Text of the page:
A lot of people in Timor have old scores to settle. You always hear of groups clashing with each other here and there, and sometimes they can get violent if the security forces or the police don’t intervene. The police and the army are still in their infancy and I think a lot of this could have been avoided if the UN presence was maintained.

With no police to curb the violence, ‘one small thing can spiral out of control’.

While Australian Foreign Minister Alexander Downer spent the weekend offering advice to East Timor’s political leaders about how to stabilise their country, last year Australia ignored East Timorese Foreign Minister Jose Ramos-Horta and UN Secretary General Kofi Annan, who both called for the continued presence of UN peacekeeping troops. Instead, Australia backed the US on the UN Security Council (link: http://www.abc.net.au/pm/content/2005/s1313641.htm) which voted against extending the peacekeeping mission. The last Australian soldiers pulled out in June last year.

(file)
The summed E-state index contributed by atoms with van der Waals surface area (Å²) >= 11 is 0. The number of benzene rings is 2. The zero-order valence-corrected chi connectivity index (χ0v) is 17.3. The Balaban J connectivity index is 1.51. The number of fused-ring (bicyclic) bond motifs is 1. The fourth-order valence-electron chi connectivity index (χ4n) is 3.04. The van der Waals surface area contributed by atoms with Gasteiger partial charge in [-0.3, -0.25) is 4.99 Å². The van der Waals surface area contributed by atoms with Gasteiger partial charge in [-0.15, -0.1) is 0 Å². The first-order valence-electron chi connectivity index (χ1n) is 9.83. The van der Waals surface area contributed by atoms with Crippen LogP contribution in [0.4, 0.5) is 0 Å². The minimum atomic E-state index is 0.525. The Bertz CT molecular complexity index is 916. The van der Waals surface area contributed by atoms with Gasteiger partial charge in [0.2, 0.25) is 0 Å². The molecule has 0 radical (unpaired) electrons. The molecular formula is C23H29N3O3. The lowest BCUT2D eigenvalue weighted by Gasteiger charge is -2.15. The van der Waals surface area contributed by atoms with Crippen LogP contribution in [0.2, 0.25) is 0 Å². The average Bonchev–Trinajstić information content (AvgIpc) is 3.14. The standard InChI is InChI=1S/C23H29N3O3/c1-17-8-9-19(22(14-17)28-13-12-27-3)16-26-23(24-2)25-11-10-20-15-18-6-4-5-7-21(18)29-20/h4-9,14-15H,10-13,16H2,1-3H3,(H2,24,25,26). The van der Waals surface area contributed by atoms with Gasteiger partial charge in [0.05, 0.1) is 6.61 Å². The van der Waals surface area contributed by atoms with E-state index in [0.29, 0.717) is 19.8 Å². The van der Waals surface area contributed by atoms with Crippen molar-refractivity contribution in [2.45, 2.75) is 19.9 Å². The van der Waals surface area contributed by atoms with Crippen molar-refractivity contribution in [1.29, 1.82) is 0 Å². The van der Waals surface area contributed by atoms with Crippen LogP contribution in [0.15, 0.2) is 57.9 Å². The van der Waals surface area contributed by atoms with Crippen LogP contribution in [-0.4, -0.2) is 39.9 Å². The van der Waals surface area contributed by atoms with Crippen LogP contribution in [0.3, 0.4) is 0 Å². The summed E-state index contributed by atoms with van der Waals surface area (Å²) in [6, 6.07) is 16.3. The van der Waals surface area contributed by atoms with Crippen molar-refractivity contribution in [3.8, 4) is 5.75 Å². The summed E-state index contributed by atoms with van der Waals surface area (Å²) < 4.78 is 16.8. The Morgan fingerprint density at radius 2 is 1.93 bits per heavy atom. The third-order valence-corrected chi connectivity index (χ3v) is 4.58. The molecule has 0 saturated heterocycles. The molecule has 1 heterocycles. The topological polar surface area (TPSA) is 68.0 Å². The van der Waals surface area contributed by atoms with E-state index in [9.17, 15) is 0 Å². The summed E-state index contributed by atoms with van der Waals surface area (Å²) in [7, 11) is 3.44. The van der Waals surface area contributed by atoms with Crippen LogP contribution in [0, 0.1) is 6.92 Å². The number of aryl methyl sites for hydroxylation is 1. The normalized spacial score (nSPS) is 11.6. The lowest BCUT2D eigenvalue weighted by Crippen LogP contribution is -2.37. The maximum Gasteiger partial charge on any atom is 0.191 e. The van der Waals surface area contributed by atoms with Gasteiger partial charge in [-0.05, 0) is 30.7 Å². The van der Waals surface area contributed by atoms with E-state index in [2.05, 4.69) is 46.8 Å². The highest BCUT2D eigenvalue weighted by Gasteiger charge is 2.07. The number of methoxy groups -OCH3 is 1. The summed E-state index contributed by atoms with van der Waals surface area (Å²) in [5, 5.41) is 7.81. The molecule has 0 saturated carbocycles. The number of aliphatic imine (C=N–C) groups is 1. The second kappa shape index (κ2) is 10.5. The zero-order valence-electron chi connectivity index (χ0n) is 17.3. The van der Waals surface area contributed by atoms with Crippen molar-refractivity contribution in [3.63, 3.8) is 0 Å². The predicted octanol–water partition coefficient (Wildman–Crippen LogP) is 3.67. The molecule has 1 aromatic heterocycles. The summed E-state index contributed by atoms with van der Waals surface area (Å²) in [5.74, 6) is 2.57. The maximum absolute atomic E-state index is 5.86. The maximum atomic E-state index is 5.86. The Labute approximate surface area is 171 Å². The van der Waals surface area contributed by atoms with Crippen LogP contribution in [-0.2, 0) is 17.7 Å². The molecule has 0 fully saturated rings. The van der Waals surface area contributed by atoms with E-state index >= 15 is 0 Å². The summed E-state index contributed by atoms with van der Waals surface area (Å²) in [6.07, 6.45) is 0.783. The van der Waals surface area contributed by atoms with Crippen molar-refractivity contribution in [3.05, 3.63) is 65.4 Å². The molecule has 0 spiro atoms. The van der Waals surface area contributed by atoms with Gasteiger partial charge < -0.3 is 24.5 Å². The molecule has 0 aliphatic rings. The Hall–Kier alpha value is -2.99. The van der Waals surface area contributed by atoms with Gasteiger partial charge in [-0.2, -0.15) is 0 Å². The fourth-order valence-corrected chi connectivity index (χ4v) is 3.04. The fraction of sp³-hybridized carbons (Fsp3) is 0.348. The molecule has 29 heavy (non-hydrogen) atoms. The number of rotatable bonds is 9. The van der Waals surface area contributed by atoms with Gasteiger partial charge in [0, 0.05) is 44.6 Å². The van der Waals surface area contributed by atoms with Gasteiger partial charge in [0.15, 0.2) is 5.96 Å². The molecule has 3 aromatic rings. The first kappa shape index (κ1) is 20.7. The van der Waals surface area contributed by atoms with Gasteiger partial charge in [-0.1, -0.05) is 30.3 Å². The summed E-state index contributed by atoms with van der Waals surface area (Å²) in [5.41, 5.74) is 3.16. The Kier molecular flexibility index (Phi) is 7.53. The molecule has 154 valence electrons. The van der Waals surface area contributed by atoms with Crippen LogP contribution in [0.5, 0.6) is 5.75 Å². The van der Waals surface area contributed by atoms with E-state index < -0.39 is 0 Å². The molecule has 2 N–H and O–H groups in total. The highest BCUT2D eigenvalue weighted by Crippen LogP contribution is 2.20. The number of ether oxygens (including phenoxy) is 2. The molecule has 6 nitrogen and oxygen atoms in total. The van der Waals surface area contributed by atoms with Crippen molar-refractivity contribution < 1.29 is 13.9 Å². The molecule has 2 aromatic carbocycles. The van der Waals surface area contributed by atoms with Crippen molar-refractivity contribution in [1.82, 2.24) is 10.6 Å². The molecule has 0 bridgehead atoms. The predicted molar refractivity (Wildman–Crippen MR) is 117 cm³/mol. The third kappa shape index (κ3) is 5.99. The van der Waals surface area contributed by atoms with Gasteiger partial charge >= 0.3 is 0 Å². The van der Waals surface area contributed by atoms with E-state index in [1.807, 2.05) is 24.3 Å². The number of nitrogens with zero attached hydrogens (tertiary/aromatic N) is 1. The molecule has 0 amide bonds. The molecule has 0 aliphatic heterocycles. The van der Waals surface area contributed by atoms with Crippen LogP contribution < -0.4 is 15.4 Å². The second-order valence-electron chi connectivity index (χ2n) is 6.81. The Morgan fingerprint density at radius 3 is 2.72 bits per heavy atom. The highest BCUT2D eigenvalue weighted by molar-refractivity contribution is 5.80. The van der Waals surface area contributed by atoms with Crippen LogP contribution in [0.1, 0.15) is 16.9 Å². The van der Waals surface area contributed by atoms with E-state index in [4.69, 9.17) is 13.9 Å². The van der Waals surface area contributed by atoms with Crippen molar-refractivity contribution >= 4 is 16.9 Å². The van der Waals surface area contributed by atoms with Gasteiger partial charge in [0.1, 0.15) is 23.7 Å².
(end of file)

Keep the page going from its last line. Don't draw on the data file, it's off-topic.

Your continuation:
The Australian media has been quick to paint East Timor as a ‘failed state’ pulled apart by ‘ethnic violence’. Prime Minister John Howard’s early comment that East Timor had been ‘badly governed’ set the tone of public debate, and the media coverage that followed has fairly consistently put forward the idea that the removal of Prime Minister Mari­ Alkatiri is the only solution to the crisis.

Alex Tilman, an active member of Alkatiri’s political Party, FRETILIN, says the coverage has been ‘very patronising’:

I think that Australian media, to some extent, are ignorant of East Timorese politics. They probably know what’s on the surface but they don’t bother to go deeper. They all give the same individuals as their sources but they don’t see what’s behind all this.